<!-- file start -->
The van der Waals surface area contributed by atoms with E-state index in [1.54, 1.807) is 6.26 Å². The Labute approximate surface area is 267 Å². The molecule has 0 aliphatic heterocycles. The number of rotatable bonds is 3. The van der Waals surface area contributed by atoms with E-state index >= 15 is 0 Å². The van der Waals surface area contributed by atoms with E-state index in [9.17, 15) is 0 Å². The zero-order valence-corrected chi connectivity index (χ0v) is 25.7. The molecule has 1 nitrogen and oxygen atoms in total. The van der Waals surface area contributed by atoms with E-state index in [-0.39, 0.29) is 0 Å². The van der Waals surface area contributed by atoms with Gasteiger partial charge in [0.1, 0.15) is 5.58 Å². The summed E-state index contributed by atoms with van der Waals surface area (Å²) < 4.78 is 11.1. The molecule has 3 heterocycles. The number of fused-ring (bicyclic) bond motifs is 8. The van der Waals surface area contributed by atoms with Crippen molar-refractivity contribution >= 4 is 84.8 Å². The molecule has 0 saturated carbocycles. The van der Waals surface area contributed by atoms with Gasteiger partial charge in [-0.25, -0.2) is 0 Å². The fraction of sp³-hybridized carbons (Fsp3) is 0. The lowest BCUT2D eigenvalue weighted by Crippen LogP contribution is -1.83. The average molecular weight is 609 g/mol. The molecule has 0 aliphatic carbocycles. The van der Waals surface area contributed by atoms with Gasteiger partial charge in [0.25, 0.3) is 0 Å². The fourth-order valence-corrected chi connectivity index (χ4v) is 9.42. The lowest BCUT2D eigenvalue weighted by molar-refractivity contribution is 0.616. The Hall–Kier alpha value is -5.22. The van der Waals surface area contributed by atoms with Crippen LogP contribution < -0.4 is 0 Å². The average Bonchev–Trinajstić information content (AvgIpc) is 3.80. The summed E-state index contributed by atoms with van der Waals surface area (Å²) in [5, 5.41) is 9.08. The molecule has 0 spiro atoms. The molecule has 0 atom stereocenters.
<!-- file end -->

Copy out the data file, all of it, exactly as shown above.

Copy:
The van der Waals surface area contributed by atoms with E-state index in [1.54, 1.807) is 6.26 Å². The Labute approximate surface area is 267 Å². The molecule has 0 aliphatic heterocycles. The number of rotatable bonds is 3. The van der Waals surface area contributed by atoms with E-state index >= 15 is 0 Å². The van der Waals surface area contributed by atoms with E-state index in [9.17, 15) is 0 Å². The zero-order valence-corrected chi connectivity index (χ0v) is 25.7. The molecule has 1 nitrogen and oxygen atoms in total. The van der Waals surface area contributed by atoms with E-state index in [-0.39, 0.29) is 0 Å². The van der Waals surface area contributed by atoms with Gasteiger partial charge in [0.1, 0.15) is 5.58 Å². The summed E-state index contributed by atoms with van der Waals surface area (Å²) < 4.78 is 11.1. The molecule has 3 heterocycles. The number of fused-ring (bicyclic) bond motifs is 8. The van der Waals surface area contributed by atoms with Crippen molar-refractivity contribution >= 4 is 84.8 Å². The molecule has 0 saturated carbocycles. The van der Waals surface area contributed by atoms with Gasteiger partial charge in [-0.25, -0.2) is 0 Å². The fraction of sp³-hybridized carbons (Fsp3) is 0. The lowest BCUT2D eigenvalue weighted by Crippen LogP contribution is -1.83. The average molecular weight is 609 g/mol. The molecule has 0 aliphatic carbocycles. The van der Waals surface area contributed by atoms with Gasteiger partial charge in [0.25, 0.3) is 0 Å². The fourth-order valence-corrected chi connectivity index (χ4v) is 9.42. The lowest BCUT2D eigenvalue weighted by molar-refractivity contribution is 0.616. The Hall–Kier alpha value is -5.22. The van der Waals surface area contributed by atoms with Crippen LogP contribution < -0.4 is 0 Å². The average Bonchev–Trinajstić information content (AvgIpc) is 3.80. The summed E-state index contributed by atoms with van der Waals surface area (Å²) in [5, 5.41) is 9.08. The molecule has 0 spiro atoms. The molecule has 0 atom stereocenters.